Activities and resources to support pupils in making the connection between gaming and stories.
We have also included advice and links to support teachers and librarians if you are planning to set up a games or gaming club in school.
Useful links for all gaming events
- For exploring the theme of play and games more generally, Play Scotland(this will open in a new window) offers a variety of resources exploring the importance of play, playing outdoors and activities to get children playing together. You could also use some of their activities and games to inspire creative writing inspired by play, thinking about questions such as: how does it feel to play? What is my earliest memory of playing? What might my, or a character's, favourite game be and why?
- ACMI(this will open in a new window) is a museum of screen culture based in Australia. They have some great and interesting lesson plans about videos and gaming as well as advice on using games in the classroom to support learning.
- The National Videogame Museum(this will open in a new window) and the charity BGI(this will open in a new window) which run and support it are two other organisations that support gaming in the UK. They have lots of information on their websites about the importance of gaming and are great to share with pupils to allow them to explore and learn more.
- For exploring game creation, The Gaming Jam(this will open in a new window) is great for starting conversations about digital game creation. The Gaming Jam is the largest gaming creation event and is taking place on 20–30 January 2022. You can explore the different locations around the world that are involved and discuss the process of intense game creation across a short period of time. What are the benefits? What are the drawbacks? What might the end result look like?
Setting up a gaming club
- Warhammer Alliance(this will open in a new window) has a lot of great resources to support new clubs and club leaders. It also has advice for beginners, perfect for those new to Warhammer and using Warhammer in gaming.
- For those new to role play games, there are some great YouTube videos(this will open in a new window) available to show how to play games such as Dungeons and Dragons.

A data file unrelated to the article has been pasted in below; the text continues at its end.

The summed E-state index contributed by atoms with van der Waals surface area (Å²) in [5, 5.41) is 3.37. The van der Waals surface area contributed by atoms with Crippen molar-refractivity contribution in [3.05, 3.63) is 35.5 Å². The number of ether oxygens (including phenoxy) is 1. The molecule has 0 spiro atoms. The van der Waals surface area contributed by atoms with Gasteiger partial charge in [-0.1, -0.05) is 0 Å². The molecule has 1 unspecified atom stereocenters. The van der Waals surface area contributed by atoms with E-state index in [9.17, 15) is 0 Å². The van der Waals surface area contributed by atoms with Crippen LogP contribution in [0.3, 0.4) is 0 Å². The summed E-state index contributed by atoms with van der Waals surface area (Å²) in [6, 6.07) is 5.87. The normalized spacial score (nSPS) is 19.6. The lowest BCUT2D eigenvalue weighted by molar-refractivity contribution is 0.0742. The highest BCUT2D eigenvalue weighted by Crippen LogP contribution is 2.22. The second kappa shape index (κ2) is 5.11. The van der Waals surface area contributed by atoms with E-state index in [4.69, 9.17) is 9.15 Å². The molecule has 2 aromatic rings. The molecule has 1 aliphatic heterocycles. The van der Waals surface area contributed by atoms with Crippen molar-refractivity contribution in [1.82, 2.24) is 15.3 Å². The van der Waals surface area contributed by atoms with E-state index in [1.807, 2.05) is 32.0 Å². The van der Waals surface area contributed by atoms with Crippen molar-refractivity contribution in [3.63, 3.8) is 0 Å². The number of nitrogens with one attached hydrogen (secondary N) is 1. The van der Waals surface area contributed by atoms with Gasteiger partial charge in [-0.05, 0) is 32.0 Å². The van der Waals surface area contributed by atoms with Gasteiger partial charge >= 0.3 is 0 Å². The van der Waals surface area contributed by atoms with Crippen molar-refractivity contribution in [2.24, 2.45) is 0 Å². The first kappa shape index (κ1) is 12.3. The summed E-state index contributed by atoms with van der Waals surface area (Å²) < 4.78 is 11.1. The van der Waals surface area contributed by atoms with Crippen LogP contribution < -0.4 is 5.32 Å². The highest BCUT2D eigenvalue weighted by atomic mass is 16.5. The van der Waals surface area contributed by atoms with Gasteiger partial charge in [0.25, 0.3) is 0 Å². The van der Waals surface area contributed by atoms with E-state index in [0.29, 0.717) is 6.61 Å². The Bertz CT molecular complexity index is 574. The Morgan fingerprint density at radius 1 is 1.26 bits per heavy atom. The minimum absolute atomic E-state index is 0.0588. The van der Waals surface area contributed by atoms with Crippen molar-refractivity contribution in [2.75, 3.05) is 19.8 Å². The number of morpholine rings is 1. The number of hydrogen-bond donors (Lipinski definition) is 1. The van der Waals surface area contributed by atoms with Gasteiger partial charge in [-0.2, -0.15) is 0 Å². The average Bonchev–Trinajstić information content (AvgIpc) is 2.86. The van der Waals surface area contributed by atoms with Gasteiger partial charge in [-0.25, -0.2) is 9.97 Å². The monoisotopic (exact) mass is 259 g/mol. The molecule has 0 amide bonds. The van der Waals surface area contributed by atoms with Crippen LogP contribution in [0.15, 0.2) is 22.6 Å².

- Scottish Book Trust created The Book Shop role playing game (this will open in a new window)for Book Week Scotland 2021. This is another great game to introduce those new to gaming, or to entice pupils to know more. It is a simplified version of many role playing games, and doesn't require any dice. It's an ideal starting point.
- Girls Who Code(this will open in a new window) has some great resources and advice for setting up a club that is focused on coding and the behind-the-scenes of gaming.
The Door Problem
Gamers often use something called 'the door problem' to explain the complexities of game creation, and the huge amount of people who are involved in something that seems as simple as opening a door. However, in the virtual world interacting with a door and opening it can become much more complicated. This issue is explored in our event with Ross Edwards and Rockstair North(this will open in a new window).
- This article on the door problem(this will open in a new window) explores the issue in detail. The questions posed are great for sharing with pupils and encouraging discussion before or after the event.
- This YouTube video on the door problem(this will open in a new window) gives a good introduction. It shows a variety of clips from video games to illustrate the problem visually. This video does contain some references to violence within the game play and bleeped-out swearing so may only be appropriate for older pupils. We recommend that you watch this content before sharing it with your pupils.